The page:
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The possibility of 2nd wave COVID-19 pandemic could be more destructive, S. Korean expert warns

A second wave of the novel coronavirus in the United States could be even more destructive because it will likely collide with the beginning of flu season.

"When I commented yesterday that there was a possibility of the fall, winter, next fall and winter could be more difficult, more complicated, when we had two respiratory illnesses circulating at the same time, influenza and the coronavirus 19."

Health authorities in South Korea has also warned of a second wave of pandemic hitting the nation in the fall and winter and asked citizens to get their flu shots and receive vaccination on recommended immunization schedule.

A second wave pandemic of the coronavirus and the discovery of neutralizing antibodies in recovered patients. The topic of our News In-Depth with Dr. Lee Hoon-sang, Professor of Global Health Security at Yonsei University Graduate School of Public Health. Dr. Lee, it's great to have you back.

South Korean health officials are examining recent research that indicates about half of recovered coronavirus patients retain traces of COVID-19 in their systems after developing immunity, although the risk of transmission to other people remains low.

"The KCDC conducted an analysis of 25 COVID-19 patients to find out if COVID-19 virus can be detected even after a patient has recovered and produced antibodies. In all 25 patients, neutralizing antibodies were found. Among them, respiratory samples from 12 patients tested positive for COVID-19 from PCR testing although they had formed neutralizing antibodies.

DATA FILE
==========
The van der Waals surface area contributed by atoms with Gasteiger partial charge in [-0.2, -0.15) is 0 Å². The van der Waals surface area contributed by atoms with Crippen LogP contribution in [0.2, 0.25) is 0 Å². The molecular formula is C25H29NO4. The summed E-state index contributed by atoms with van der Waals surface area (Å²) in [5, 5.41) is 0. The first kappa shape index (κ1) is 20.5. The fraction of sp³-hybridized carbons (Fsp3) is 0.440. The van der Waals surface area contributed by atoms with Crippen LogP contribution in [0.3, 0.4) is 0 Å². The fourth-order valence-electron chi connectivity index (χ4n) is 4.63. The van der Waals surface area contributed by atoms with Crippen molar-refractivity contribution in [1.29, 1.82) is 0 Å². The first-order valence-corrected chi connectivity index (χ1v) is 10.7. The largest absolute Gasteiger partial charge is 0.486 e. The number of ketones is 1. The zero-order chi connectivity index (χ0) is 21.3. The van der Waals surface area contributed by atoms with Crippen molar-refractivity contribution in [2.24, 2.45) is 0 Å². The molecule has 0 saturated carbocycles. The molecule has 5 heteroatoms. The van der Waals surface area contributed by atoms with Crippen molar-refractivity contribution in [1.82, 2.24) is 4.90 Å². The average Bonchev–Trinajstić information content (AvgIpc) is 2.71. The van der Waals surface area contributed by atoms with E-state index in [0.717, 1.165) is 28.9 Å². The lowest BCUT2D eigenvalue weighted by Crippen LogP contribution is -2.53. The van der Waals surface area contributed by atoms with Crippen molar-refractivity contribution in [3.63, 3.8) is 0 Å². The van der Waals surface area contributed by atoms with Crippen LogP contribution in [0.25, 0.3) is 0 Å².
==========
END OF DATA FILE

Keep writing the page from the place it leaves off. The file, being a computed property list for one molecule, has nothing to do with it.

Based on this finding, our presumption at this point is that in some patients, the viruses are not completely removed and remain in the body even after neutralizing antibodies have been produced."

Let's first delve into all these terminologies. Virus neutralizing antibodies. What exactly are those? Why is this finding significant?

Antibodies against the coronavirus. The KCDC said all 25 of the 25 patients tested had formed neutralizing antibodies. How can we interpret this?

Does that mean once you've contacted and recovered from COVID-19, it's less likely that you'll be infected with this virus again?

We've been seeing recovered patients test positive again for COVID-19. To what can this be attributed?

The United States has seen the first rollout of blood tests for coronavirus antibodies, widely heralded as crucial tools to assess the reach of the pandemic, restart the economy and reintegrate society.
Reports show a very small percentage had formed antibodies despite its massive number of COVID-19 patients in the population. Does that mean the idea of creating herd immunity just doesn't work?

Then, there is that warning from health authorities for a possible second wave of the coronavirus sometime this fall and winter. Some say when it hits the second time around, it'll be a lot more serious.
What are your thoughts?

The entire world is waiting for treatments and vaccines as scientists scramble for discovery.
One disappointing news on that front has been anti-malaria drug hydroxychloroquine.
Tell us about that.

It appears the situation in South Korea is more or less under control with the country reporting roughly ten or fewer new daily cases in the last few days. But, there is always that concern that a cluster infection could break out especially with a number of public holidays coming up.
What are some precautionary measures that you recommend for the average people in South Korea?

Dr. Lee Hoon-sang, Professor of Global Health Security at Yonsei University Graduate School of Public Health, many thanks as always for your insights this evening. We appreciate it.

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